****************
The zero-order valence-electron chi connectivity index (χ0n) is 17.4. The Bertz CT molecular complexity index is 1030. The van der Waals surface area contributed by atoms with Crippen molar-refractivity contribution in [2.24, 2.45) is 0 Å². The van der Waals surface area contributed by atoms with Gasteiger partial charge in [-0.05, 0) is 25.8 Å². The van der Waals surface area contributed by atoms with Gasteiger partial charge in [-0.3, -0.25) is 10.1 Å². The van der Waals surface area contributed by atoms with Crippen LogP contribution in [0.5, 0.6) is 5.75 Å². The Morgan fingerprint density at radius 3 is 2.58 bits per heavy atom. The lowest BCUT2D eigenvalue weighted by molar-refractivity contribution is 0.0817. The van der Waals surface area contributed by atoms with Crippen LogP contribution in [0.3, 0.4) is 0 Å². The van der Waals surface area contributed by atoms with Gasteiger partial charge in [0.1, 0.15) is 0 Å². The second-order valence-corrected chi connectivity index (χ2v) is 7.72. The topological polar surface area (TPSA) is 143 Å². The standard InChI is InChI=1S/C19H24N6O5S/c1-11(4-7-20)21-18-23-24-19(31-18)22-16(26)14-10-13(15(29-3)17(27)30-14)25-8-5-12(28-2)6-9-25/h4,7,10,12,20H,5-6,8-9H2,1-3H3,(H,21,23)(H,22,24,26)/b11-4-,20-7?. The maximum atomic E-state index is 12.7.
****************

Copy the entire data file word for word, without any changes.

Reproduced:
The zero-order valence-electron chi connectivity index (χ0n) is 17.4. The Bertz CT molecular complexity index is 1030. The van der Waals surface area contributed by atoms with Crippen molar-refractivity contribution in [2.24, 2.45) is 0 Å². The van der Waals surface area contributed by atoms with Gasteiger partial charge in [-0.05, 0) is 25.8 Å². The van der Waals surface area contributed by atoms with Gasteiger partial charge in [-0.3, -0.25) is 10.1 Å². The van der Waals surface area contributed by atoms with Crippen LogP contribution in [0.5, 0.6) is 5.75 Å². The Morgan fingerprint density at radius 3 is 2.58 bits per heavy atom. The lowest BCUT2D eigenvalue weighted by molar-refractivity contribution is 0.0817. The van der Waals surface area contributed by atoms with Crippen LogP contribution in [0.3, 0.4) is 0 Å². The van der Waals surface area contributed by atoms with Gasteiger partial charge in [0.1, 0.15) is 0 Å². The second-order valence-corrected chi connectivity index (χ2v) is 7.72. The topological polar surface area (TPSA) is 143 Å². The standard InChI is InChI=1S/C19H24N6O5S/c1-11(4-7-20)21-18-23-24-19(31-18)22-16(26)14-10-13(15(29-3)17(27)30-14)25-8-5-12(28-2)6-9-25/h4,7,10,12,20H,5-6,8-9H2,1-3H3,(H,21,23)(H,22,24,26)/b11-4-,20-7?. The maximum atomic E-state index is 12.7.